Facebook: Russian Group Spent $100000 On Ads During 2016 Election

The Facebook logo is displayed on their website in an illustration

The Facebook logo is displayed on their website in an illustration

Facebook told congressional investigators Wednesday that it sold about $100,000 in political advertising - roughly 3,000 ads - to Russian troll farms from June 2015 to May 2017.

Facebook said it believed, but could not independently confirm, that the accounts, which have been shut down, could have been set up by the Internet Research Agency, a Russian-based group promoting pro-Kremlin content on social media, the BBC reported.

The post was written by its chief security officer and said that it was cooperating with federal inquiries into influence operations during the presidential election.

In April Facebook published a white paper detailing the spread of fake news on the platform and the ways the company was attempting to reduce it.

Most of the ads didn't specifically mention the election or express support for a particular candidate.

The news comes the same day as Facebook co-founder and CEO Mark Zuckerberg waded even more into the political waters by hosting a Facebook Live session in which he interviewed three Dreamers, in an effort to condemn President Trump's decision on Deferred Action for Childhood Arrivals, DACA.

Facebook Inc (NASDAQ:FB) said yesterday that it uncovered a massive plot by foreign agents to wreak havoc by spreading misinformation leading up to last year's hotly-contested US presidential election.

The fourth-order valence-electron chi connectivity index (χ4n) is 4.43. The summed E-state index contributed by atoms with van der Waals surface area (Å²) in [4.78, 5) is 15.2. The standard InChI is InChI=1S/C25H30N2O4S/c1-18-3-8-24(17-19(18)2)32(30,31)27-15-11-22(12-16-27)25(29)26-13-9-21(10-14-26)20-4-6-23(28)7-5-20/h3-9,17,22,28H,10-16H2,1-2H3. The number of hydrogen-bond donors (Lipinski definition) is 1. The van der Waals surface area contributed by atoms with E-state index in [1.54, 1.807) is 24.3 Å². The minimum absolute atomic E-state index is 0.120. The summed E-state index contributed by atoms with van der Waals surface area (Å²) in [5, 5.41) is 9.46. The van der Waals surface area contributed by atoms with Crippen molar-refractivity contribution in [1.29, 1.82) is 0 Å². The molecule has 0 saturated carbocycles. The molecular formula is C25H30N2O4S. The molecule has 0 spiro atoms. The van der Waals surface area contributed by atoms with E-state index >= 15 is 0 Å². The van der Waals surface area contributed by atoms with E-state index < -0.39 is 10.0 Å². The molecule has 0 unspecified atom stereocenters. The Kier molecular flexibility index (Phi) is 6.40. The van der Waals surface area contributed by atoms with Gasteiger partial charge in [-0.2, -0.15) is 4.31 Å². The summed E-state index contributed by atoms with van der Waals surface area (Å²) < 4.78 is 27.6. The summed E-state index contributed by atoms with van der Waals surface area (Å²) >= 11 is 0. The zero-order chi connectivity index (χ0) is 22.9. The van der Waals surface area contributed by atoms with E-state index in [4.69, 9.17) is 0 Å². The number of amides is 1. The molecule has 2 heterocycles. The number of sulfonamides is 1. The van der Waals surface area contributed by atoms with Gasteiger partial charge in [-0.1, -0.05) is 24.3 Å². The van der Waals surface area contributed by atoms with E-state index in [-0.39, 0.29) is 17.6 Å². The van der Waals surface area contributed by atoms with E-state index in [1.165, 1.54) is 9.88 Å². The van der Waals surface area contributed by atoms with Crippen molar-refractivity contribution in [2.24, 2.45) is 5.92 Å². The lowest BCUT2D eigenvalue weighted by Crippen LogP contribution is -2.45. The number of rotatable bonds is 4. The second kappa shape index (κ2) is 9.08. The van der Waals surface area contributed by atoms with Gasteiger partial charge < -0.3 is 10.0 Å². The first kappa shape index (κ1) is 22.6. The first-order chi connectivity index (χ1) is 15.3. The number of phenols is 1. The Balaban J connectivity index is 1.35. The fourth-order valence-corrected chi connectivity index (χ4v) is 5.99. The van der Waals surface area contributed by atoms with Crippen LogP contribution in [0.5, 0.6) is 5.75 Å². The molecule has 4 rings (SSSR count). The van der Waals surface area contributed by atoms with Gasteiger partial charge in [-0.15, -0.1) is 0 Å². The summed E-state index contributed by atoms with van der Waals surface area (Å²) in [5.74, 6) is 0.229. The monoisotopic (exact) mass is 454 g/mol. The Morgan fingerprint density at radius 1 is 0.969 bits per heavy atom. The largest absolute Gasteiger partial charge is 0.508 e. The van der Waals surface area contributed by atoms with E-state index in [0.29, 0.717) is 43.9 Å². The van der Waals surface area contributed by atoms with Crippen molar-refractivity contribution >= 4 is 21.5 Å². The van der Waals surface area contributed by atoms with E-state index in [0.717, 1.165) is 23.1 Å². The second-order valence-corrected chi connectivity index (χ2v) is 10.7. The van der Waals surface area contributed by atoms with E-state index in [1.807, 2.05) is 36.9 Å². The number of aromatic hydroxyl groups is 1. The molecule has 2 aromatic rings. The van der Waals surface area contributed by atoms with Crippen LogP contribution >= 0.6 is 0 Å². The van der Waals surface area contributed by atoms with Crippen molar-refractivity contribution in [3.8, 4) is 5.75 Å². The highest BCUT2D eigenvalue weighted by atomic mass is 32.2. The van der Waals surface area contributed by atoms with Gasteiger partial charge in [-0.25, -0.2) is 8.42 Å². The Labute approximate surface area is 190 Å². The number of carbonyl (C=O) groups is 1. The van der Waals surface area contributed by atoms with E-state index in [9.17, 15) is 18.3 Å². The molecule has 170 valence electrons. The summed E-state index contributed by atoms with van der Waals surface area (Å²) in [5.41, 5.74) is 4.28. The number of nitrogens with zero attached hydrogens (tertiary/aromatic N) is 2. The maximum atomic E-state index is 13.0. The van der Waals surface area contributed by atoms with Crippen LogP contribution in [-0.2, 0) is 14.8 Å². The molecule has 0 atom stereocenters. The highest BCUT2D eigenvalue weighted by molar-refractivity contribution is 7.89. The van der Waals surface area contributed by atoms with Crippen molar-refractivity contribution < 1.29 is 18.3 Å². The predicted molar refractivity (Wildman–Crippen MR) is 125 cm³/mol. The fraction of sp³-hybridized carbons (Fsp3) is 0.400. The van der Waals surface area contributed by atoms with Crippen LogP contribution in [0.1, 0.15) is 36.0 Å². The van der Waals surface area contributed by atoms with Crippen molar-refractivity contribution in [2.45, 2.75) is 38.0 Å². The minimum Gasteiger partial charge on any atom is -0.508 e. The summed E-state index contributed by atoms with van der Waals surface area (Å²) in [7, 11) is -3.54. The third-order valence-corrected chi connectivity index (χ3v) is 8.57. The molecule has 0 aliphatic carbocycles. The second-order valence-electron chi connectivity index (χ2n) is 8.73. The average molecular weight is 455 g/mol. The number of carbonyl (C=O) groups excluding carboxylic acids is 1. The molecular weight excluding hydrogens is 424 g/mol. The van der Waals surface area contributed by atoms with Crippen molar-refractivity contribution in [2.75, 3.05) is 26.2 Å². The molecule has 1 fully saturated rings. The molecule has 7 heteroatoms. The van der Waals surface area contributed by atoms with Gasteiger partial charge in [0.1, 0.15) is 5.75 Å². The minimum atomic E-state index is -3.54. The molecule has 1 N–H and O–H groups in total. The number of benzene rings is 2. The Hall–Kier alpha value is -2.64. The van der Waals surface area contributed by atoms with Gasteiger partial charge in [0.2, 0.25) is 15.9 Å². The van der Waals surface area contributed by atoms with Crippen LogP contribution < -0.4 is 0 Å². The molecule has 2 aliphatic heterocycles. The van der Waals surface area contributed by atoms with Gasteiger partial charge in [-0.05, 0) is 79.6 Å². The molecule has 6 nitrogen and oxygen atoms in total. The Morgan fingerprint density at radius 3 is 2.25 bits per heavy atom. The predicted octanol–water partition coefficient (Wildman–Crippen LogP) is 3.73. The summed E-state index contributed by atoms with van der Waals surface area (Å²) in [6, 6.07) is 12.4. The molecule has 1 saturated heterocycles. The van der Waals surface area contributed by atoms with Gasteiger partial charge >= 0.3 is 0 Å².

Those ads were targeted, according to an unnamed Facebook official, at users who'd "expressed interest" in politically charged topics such as African-American social issues, the Second Amendment, immigration, and the LGBT community.

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Amid rising concern, Facebook - which is used daily by hundreds of millions if not billions of people - pledged to look into "information operations", or state-funded efforts designed at influencing sentiment.

The social media network's analysis indicates that the 470 fake Facebook accounts were linked to each other "and likely operated out of Russian Federation".

Facebook said numerous ads in question didn't specifically mention the presidential election, and instead "appeared to focus on amplifying divisive social and political messages across the ideological spectrum" ranging from "LGBT matters to race issues to immigration to gun rights".

Facebook also found another $50,000 in additional political ads that might have had ties to Russian Federation, but those ads didn't necessarily violate Facebook's policies like the fake accounts did. According to the Post, Facebook has told USA congressional investigators that it sold the ads to a "Russian troll farm" that has a history of "pro-Kremlin" propaganda. The ads were purchased by a collective of some 470 accounts and pages that used falsified identification information.

The blog post from the social media explains their impact in the 2016 USA presidential election. There were over 3,000 adverts working on this to influence people of the United States during the elections.

Facebook conducted a broad review of ads on its platform, looking for ad buys that might have even a loose connection to Russian Federation.

"We know we have to stay vigilant to keep ahead of people who try to misuse our platform", Stamos wrote.

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